Published on April 12th, 2023 | by Richard Gary


Living With Chucky

There are some great documentaries about horror movies that have been released in the last couple of years. Richard Gary takes a look at one.

It is wonderful that some of the modern classic horror films, post-1990s, are getting some documentary attention, such as Pennywise: The Story of IT in 2022, and Never Sleep Again: The Elm Street Legacy from 2010. Even Netflix had “The Movies That Made Us”, in 2019, an interesting series that focused on horror.

There is no question on where this film is focused, the title gives it away. But this is a deep-dive into the eight-film Child’s Play/Chucky franchise. The motif of this is broken into three sections, the first two being kind of obvious, which is in no way meant as a negative, but rather a logical sequence. The first is how the idea of a killer doll came about, through the initial script, and into the release of Child’s Play in 1988. We meet Don Mancini, who created the original Child’s Play, and has since written and/or directed nearly all the Chucky-related franchise, including the recent “Chucky” television series (2021-2022). Also interviewed is David Kirschner, a producer of the Chucky films and series, the animated Curious George films, as well as the two Hocus Pocus releases.

The description of the first film is kind of short, having more commentary on its cultural effect by the likes of Lin Shaye, the star of the Insidious franchise, which started in 2010. She mentions how people were attracted to the Chucky “character” who became popular in the same way as Freddy Kruger started the trend in the first A Nightmare on Elm Street in 1984, because he was a villain to love and used sharp humor. Most other slasher icons up to that point, such as Michael and Jason, do not speak, making them arguably less human than even Chucky, and certainly harder to identify with to the viewers.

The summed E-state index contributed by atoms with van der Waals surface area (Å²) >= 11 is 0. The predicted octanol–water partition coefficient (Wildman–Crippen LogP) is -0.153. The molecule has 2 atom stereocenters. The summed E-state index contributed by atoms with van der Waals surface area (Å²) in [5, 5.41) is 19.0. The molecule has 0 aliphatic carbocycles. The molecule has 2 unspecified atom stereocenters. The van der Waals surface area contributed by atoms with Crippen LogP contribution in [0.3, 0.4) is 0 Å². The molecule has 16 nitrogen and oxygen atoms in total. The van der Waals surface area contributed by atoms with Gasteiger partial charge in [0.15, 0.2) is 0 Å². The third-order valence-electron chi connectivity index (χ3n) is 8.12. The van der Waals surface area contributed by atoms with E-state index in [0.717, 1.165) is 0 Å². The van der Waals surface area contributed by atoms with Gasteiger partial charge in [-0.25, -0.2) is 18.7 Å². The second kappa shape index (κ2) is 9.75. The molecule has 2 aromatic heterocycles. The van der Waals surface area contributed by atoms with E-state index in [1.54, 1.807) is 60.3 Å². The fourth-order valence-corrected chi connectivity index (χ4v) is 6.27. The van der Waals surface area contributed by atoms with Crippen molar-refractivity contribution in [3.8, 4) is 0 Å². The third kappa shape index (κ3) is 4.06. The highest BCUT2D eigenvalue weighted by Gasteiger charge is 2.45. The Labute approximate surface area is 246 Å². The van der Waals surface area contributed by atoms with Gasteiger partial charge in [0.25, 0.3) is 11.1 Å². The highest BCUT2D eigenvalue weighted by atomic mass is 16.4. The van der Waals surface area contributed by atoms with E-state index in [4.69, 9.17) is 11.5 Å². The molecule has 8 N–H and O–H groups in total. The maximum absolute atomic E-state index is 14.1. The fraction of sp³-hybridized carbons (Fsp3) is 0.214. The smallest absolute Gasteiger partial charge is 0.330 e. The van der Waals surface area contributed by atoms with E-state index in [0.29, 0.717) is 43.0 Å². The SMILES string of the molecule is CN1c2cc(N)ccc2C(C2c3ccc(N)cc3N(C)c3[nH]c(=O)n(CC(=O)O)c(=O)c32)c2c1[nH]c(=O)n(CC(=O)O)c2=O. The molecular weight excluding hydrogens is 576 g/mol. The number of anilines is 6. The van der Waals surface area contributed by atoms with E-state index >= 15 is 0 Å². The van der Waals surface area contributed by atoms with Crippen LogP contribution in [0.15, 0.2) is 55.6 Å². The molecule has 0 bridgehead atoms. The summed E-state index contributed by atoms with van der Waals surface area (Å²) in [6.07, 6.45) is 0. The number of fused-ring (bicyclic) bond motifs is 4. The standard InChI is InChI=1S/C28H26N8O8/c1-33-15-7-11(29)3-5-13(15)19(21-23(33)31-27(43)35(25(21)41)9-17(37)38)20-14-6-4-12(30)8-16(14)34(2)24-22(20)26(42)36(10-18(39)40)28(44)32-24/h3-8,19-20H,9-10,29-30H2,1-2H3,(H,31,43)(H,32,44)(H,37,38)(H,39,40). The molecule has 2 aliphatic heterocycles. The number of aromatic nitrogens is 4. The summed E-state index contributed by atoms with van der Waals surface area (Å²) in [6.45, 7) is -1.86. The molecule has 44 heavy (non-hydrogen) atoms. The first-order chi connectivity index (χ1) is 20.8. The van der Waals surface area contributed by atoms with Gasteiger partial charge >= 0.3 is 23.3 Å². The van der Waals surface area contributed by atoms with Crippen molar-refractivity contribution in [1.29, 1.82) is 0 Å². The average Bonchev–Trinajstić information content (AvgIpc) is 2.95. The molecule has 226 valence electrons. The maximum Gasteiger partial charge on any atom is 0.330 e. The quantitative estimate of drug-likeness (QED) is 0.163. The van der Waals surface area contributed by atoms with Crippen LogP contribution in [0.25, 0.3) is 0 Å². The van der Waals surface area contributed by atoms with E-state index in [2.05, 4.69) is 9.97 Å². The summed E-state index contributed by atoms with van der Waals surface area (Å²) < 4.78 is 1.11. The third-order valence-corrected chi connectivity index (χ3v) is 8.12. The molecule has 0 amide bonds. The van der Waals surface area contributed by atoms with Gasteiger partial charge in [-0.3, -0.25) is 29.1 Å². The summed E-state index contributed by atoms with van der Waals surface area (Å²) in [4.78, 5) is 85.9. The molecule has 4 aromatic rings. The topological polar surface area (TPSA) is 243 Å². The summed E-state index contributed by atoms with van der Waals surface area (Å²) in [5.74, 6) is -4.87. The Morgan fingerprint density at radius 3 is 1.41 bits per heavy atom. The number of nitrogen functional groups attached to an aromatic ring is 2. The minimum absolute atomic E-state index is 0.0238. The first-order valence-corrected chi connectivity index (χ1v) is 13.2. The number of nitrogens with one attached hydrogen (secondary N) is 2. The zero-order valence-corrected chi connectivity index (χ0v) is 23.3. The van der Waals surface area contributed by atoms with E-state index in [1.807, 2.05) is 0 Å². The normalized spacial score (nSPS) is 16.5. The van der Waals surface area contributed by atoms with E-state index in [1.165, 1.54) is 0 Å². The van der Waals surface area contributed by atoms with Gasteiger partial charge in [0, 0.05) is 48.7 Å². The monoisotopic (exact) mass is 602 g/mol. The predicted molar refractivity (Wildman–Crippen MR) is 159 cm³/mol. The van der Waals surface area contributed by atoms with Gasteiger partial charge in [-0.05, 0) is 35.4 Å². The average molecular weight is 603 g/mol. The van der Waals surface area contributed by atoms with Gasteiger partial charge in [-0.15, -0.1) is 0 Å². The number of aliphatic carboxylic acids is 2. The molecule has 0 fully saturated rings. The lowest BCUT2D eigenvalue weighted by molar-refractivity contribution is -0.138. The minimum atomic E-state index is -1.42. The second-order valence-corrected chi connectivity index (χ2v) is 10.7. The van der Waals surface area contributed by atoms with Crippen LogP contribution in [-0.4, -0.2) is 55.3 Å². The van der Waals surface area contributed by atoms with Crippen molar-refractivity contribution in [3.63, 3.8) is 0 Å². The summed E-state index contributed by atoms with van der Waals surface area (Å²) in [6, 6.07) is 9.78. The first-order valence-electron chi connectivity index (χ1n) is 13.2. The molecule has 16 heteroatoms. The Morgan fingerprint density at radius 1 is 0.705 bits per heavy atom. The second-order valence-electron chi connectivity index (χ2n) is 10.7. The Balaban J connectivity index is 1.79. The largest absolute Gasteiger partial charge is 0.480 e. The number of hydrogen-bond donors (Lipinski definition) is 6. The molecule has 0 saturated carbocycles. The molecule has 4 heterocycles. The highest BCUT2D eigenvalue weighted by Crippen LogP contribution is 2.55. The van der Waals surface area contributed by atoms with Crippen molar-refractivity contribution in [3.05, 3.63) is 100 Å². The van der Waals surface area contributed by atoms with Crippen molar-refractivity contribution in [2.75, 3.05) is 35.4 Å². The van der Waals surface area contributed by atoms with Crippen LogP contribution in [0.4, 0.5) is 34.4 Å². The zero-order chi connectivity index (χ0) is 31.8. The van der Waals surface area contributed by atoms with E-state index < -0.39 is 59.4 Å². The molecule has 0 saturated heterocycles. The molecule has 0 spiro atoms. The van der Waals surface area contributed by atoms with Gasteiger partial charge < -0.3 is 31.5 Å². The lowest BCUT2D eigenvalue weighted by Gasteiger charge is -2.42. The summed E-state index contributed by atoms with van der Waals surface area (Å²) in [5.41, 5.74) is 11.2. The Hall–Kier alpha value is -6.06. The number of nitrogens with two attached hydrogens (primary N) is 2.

There are a lot of talking heads here, including some actors in other horror films or franchises, such as Marlon Wayans (the Scary Movie series), Abigail Breslin (the Zombieland franchise), and Elle Lorraine (Bad Hair, in 2020). Many times these documentaries about media are filled with writers or podcasters, but here that is thankfully kept to a bare minimum, with the likes of Tony Timpone, editor of Fangoria magazine. Also making an appearance, I am happy to say, is beloved cult director John Waters, who had a cameo in one of the films.

What follows, almost as going from chapter to chapter, is that the films are discussed one by one, indicated by specific media: The first three Child’s Play films are represented by a VHS cassette, and the Chucky titled films are discs.

While the star of the first Child’s Play film, Catherine Hicks, is unfortunately absent (perhaps she was beamed up on the Enterprise?), we get to meet most of the rest of the cast as each film is discussed, such as Chucky/Charles Lee Ray himself, Brad Dourif, who becomes the killer doll by using an obscure voodoo rite; visually, most people probably know him as Wormtongue, in two of The Lord of the Rings films. Alex Vincent, who played the kid Andy in the original stories, is interviewed; he is also in the new series.